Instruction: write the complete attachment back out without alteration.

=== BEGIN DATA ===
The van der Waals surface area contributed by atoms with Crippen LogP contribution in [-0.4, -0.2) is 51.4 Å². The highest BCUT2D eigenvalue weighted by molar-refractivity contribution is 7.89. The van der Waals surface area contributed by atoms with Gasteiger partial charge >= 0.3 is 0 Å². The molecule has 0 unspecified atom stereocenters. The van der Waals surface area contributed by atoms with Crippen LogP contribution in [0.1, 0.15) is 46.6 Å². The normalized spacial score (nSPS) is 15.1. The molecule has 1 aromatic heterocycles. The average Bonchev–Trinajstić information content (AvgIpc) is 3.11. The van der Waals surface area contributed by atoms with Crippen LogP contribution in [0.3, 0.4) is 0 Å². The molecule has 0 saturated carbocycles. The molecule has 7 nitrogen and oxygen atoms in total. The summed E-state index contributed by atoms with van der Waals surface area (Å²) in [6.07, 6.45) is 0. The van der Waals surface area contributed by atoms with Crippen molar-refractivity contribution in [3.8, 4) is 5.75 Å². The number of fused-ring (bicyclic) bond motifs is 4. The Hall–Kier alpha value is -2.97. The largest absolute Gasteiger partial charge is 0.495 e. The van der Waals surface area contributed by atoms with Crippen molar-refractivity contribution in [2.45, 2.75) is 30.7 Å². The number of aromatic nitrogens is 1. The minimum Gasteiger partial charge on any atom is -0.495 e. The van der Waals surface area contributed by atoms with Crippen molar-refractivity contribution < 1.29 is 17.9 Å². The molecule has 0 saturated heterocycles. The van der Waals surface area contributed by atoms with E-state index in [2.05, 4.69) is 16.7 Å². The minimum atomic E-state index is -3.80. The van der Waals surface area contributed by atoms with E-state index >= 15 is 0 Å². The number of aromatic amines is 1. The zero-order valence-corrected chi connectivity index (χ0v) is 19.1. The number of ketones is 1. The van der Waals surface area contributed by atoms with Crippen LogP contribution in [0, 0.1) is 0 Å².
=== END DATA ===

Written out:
The van der Waals surface area contributed by atoms with Crippen LogP contribution in [-0.4, -0.2) is 51.4 Å². The highest BCUT2D eigenvalue weighted by molar-refractivity contribution is 7.89. The van der Waals surface area contributed by atoms with Gasteiger partial charge >= 0.3 is 0 Å². The molecule has 0 unspecified atom stereocenters. The van der Waals surface area contributed by atoms with Crippen LogP contribution in [0.1, 0.15) is 46.6 Å². The normalized spacial score (nSPS) is 15.1. The molecule has 1 aromatic heterocycles. The average Bonchev–Trinajstić information content (AvgIpc) is 3.11. The van der Waals surface area contributed by atoms with Crippen LogP contribution in [0.3, 0.4) is 0 Å². The molecule has 0 saturated carbocycles. The molecule has 7 nitrogen and oxygen atoms in total. The summed E-state index contributed by atoms with van der Waals surface area (Å²) in [6.07, 6.45) is 0. The van der Waals surface area contributed by atoms with Crippen molar-refractivity contribution in [3.8, 4) is 5.75 Å². The number of fused-ring (bicyclic) bond motifs is 4. The Hall–Kier alpha value is -2.97. The largest absolute Gasteiger partial charge is 0.495 e. The van der Waals surface area contributed by atoms with Crippen molar-refractivity contribution in [2.45, 2.75) is 30.7 Å². The number of aromatic nitrogens is 1. The minimum Gasteiger partial charge on any atom is -0.495 e. The van der Waals surface area contributed by atoms with Crippen molar-refractivity contribution < 1.29 is 17.9 Å². The molecule has 0 saturated heterocycles. The van der Waals surface area contributed by atoms with E-state index in [2.05, 4.69) is 16.7 Å². The minimum atomic E-state index is -3.80. The van der Waals surface area contributed by atoms with E-state index >= 15 is 0 Å². The number of aromatic amines is 1. The zero-order valence-corrected chi connectivity index (χ0v) is 19.1. The number of ketones is 1. The van der Waals surface area contributed by atoms with Crippen LogP contribution in [0, 0.1) is 0 Å².